Tuesday, January 27, 2015

Pee

"Teachers, please allow students to enter class late.  We have an eighteen wheeler broken down in the carpool lane."

"I am starving." I mentioned to Abe as I sat in my corner in the stairwell, watching children climb the stairs.  I tried to see the eighteen wheeler through the window, but I was not on the right side of the building. 
"Here!" he said, digging through his lunch box.
"No Abe, no, really, I can't take your lunch."
He continued digging.
"Take it," he instructed, "really, I'm fine, I don't need it."  He had produced a chocolate and coconut Kashi granola bar. 
"No Abe, really, I can't.  But thank you.  Really, thank you.  You are really generous."

"Cabinet members:  our meeting has been moved to the Media Center because of a bad smell.  I repeat:  Meeting moved because of smell."

Robert climbed the stairs with a small line of kids trailing him like ducklings following their leader. 
"Hey Mr. Weiland, looks like they are going to keep the toilets on today!"  I called in way of greeting.
A large, fake smile spread across his face.
"Guess what kids!"  he exclaimed brightly.
"We get to go pee today!"

I sat in our office during my planning, staring at the flowers online. 
"She used to have these stilts...." my sister told me a day earlier.
"She could really move in them, she could like, run all over their backyard on them.  Her hair would just be flying in the wind....she was so....free."
I bought the most brightly colored flowers I could find because they looked like her.  I didn't want stupid white flowers that looked like death.

I sat in the office while a nurse extracted my blood.  After what seemed like a long time, I watched the clock to see how many minutes it was taking.  It was nearly one additional minute before I heard the click of the removed vial and the click of the second vial.  I thought of my mother and my sister racing against the clock to get halfway across the country for the funeral.  I heard another click.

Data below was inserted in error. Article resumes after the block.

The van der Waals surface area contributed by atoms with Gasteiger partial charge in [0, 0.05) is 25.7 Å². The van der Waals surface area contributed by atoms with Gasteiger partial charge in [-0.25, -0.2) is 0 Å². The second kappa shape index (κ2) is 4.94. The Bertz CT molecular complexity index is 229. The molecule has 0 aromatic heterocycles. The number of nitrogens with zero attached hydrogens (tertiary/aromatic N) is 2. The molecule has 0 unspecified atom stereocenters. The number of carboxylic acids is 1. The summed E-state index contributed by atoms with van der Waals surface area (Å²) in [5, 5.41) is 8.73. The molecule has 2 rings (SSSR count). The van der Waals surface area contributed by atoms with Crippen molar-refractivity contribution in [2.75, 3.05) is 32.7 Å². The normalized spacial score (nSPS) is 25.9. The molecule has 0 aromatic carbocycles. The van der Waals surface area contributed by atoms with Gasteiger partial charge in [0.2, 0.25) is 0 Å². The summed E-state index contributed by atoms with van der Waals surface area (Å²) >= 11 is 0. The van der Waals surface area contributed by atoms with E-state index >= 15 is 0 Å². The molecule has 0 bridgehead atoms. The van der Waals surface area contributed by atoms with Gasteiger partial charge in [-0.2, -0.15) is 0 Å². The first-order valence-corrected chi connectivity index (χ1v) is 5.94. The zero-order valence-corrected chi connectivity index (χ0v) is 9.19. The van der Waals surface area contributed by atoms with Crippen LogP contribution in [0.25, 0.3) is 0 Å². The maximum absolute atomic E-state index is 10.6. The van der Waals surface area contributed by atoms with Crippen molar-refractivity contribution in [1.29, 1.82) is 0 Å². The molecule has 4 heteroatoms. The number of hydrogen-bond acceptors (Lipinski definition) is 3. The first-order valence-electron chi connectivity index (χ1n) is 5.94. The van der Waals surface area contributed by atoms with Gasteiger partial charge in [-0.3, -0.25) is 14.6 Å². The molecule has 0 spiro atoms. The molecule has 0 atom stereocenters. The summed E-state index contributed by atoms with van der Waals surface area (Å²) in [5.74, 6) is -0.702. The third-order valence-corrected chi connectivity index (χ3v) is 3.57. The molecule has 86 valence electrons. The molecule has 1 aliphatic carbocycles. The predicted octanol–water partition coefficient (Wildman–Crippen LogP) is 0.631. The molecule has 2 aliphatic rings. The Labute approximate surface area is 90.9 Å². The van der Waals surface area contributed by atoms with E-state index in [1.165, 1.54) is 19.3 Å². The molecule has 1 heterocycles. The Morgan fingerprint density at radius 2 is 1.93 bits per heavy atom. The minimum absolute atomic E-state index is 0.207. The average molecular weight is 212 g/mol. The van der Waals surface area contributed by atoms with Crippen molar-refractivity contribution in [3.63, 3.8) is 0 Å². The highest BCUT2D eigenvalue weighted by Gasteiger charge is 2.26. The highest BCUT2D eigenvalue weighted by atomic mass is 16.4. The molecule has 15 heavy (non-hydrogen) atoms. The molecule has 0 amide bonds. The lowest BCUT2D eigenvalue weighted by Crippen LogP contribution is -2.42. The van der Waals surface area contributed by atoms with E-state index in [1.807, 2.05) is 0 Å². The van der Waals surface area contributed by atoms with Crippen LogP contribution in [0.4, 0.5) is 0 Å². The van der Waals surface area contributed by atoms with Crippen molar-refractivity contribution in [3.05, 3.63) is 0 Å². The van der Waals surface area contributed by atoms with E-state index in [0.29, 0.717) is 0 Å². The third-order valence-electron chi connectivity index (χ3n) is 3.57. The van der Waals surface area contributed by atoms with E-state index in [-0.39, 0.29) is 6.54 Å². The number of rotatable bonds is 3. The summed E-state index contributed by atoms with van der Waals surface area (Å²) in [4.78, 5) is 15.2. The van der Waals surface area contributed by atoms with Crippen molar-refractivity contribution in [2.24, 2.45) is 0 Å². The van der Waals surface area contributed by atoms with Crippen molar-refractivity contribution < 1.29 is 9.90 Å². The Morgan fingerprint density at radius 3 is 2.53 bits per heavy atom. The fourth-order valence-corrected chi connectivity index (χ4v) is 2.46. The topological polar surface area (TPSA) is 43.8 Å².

"Wow," the nurse said, relieved.
"You have the smallest veins I have ever worked on.  I didn't think I would ever get it all out.  I'm sorry, but you are going to have black bruising."
"No problem, thank you."
"No!  Thank you!  Have a great day now!"

Friday, January 16, 2015

Stayin' Alive

"She has rocks in her mouth!" my neighbor's child yelled to her mom from the backyard. 
"The dog always does!  Honey...watch out for poo...." she called in return. 
"I have boots on!" the child answered.
"But honey....I really don't want your poo boots in my car.....".

"We will begin dismissing students now.  Students:  stay in your classrooms until you are called".
It was 11:30 in the morning.  The water in most of the city was off because of a huge water pipe break.
"Have you seen the bathrooms?" another teacher whispered to me.
"No, I had no idea anything was going on".
"I have to pee so bad I am about to piss my pants.  I went in there and IT IS DISGUSTING".
"The adult restrooms?"
"YES.  The adult restrooms.  Pee everywhere, on the seat, on the floors, everywhere".
Jesus, people, keep it together.